Tag Archives: Hagfishes

Stop the Press!! – Making the Hag’s Face

Oisi, Y., Ota, K. G., Kuraku, S., Fujimoto, S. & Kuratani, S., 2013: Craniofacial development of hagfishes and the evolution of vertebrates.
–Nature: Vol. 493, #7431, pp. 175-0 [doi: 10.1038/nature11794]


Cyclostomes, the living jawless vertebrates including hagfishes and lampreys, represent the most basal lineage of vertebrates. Although the monophyly of cyclostomes has been supported by recent molecular analyses, the phenotypic traits of hagfishes, especially the lack of some vertebrate-defining features and the reported endodermal origin of the adenohypophysis, have been interpreted as hagfishes exhibiting a more ancestral state than those of all other vertebrates. Furthermore, the adult anatomy of hagfishes cannot be compared easily with that of lampreys. Here we describe the craniofacial development of a series of staged hagfish embryos, which shows that their adenohypophysis arises ectodermally, consistent with the molecular phylogenetic data. This finding also allowed us to identify a pan-cyclostome pattern, one not shared by jawed vertebrates. Comparative analyses indicated that many of the hagfish-specific traits can be explained by changes secondarily introduced into the hagfish lineage. We also propose a possibility that the pan-cyclostome pattern may reflect the ancestral programme for the craniofacial development of all living vertebrates.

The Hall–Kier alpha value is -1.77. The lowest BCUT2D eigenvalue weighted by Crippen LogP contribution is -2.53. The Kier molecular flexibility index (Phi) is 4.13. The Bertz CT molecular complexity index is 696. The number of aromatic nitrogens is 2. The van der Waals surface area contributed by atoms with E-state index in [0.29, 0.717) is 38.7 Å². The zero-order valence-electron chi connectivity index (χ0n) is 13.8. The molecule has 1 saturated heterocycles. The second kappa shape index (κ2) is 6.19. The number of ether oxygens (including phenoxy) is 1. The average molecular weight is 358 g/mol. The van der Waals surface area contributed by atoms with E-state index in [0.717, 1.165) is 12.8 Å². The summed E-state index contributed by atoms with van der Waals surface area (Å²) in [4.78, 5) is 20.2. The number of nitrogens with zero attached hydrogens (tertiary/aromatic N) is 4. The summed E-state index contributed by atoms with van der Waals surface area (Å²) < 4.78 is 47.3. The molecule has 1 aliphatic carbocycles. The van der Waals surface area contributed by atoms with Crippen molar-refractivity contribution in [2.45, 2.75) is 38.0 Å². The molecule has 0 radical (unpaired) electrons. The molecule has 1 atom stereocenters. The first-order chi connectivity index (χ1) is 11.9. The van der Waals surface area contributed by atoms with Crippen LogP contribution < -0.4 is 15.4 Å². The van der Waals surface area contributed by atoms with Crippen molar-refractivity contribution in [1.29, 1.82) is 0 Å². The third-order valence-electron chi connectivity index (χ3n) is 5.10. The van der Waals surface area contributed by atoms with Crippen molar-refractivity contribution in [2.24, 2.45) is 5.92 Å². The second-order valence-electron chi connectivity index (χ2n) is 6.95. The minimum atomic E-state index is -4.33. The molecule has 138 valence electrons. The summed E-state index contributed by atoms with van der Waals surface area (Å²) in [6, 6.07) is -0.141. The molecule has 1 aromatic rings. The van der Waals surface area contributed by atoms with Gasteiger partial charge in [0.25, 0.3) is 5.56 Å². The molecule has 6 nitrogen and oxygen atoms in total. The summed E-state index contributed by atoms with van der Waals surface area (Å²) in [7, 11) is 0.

Hagfish as predators

Bloody hell!!


Zintzen, V., Roberts, C. D., Anderson, M. J., Stewart, A. L., Struthers, C.
D. & Harvey, E. S., 2011:
Hagfish predatory behaviour and slime defence mechanism.
–Nature Scientific Reports: Vol. 1, #131, [doi: 10.1038/srep00131]

24 August 2011
12 October 2011
27 October 2011

“Hagfishes (Myxinidae), a family of jawless marine pre-vertebrates, hold a
unique evolutionary position, sharing a joint ancestor with the entire
vertebrate lineage. They are thought to fulfil primarily the ecological
niche of scavengers in the deep ocean. However, we present new footage from
baited video cameras that captured images of hagfishes actively preying on
other fish. Video images also revealed that hagfishes are able to choke
their would-be predators with gill-clogging slime. This is the first time
that predatory behaviour has been witnessed in this family, and also
demonstrates the instantaneous effectiveness of hagfish slime to deter fish
predators. These observations suggest that the functional adaptations and
ecological role of hagfishes, past and present, might be far more diverse
than previously assumed. We propose that the enduring success of this oldest
extant family of fishes over 300 million years could largely be due to their
unique combination of functional traits.”

One just started to wonder about conodonts…